Training Principles of Gaining Muscular Endurance
Timeless Fitness Tip
Lifting heavy weights with low repetitions will develop strength. Dynamic muscular endurance is the opposite. You must do higher numbers of repetitions and with lower resistance.
Dynamic muscle endurance is the muscle's ability to contract and relax repeatedly. An example of an exercise requiring dynamic endurance is the push-up. At some point, the muscles will become fatigued, and you will no longer be able to perform them.
If you can't do a push up in the full body position, no worries. Do the modified version until you feel stronger. Periodically, try a full body push up. Soon you will do one - then two, three and so on! It's actually pretty exciting to feel the strength building. Then seeing and feeling the proof in your own abilities. There can be little doubt in your mind that you did indeed grow lean muscle mass! This would be one of the simple training principles of gaining muscular endurance.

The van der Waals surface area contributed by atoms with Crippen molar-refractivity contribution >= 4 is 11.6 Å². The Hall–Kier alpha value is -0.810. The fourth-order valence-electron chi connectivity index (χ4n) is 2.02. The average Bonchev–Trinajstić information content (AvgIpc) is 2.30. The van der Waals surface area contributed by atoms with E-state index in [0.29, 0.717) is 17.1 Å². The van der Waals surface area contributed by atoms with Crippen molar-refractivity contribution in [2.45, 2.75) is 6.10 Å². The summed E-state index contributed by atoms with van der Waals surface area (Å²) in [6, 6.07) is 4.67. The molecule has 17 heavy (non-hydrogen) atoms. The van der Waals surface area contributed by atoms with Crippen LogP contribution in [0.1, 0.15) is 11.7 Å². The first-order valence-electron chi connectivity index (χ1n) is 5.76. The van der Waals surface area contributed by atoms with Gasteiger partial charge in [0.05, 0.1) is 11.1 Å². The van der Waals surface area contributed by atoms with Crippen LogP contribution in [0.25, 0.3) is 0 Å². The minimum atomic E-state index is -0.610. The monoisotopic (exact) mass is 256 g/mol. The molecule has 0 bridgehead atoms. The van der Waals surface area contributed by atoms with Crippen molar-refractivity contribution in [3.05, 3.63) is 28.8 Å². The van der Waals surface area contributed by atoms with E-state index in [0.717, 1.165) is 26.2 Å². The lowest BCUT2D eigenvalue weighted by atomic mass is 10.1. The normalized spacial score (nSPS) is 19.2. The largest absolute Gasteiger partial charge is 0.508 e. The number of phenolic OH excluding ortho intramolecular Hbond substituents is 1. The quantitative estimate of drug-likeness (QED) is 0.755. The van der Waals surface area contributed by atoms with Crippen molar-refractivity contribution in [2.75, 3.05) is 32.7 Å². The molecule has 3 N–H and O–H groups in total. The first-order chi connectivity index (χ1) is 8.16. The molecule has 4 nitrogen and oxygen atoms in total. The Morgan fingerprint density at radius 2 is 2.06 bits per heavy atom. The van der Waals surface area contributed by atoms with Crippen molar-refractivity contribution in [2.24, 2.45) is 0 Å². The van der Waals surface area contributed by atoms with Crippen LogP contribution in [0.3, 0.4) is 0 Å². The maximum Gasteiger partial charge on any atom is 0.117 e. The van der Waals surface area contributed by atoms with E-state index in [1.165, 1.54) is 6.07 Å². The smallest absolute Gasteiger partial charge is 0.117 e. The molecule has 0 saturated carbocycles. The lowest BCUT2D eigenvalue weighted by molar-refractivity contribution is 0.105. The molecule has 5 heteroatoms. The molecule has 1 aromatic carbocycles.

A muscle's ability to remain contracted for a long period of time is called static muscle endurance. It is usually measured by the length of time you can hold a body position.
For example using the pushup, if we measure the length of time a person can remain in the flexed arm position, we are measuring static endurance.
This means lowering the body in the push up position until the arms are in a ninety-degree angle parallel to the floor and holding this position as long as possible. Some activities requiring static endurance include handstands or standing in line for hours for concert tickets.
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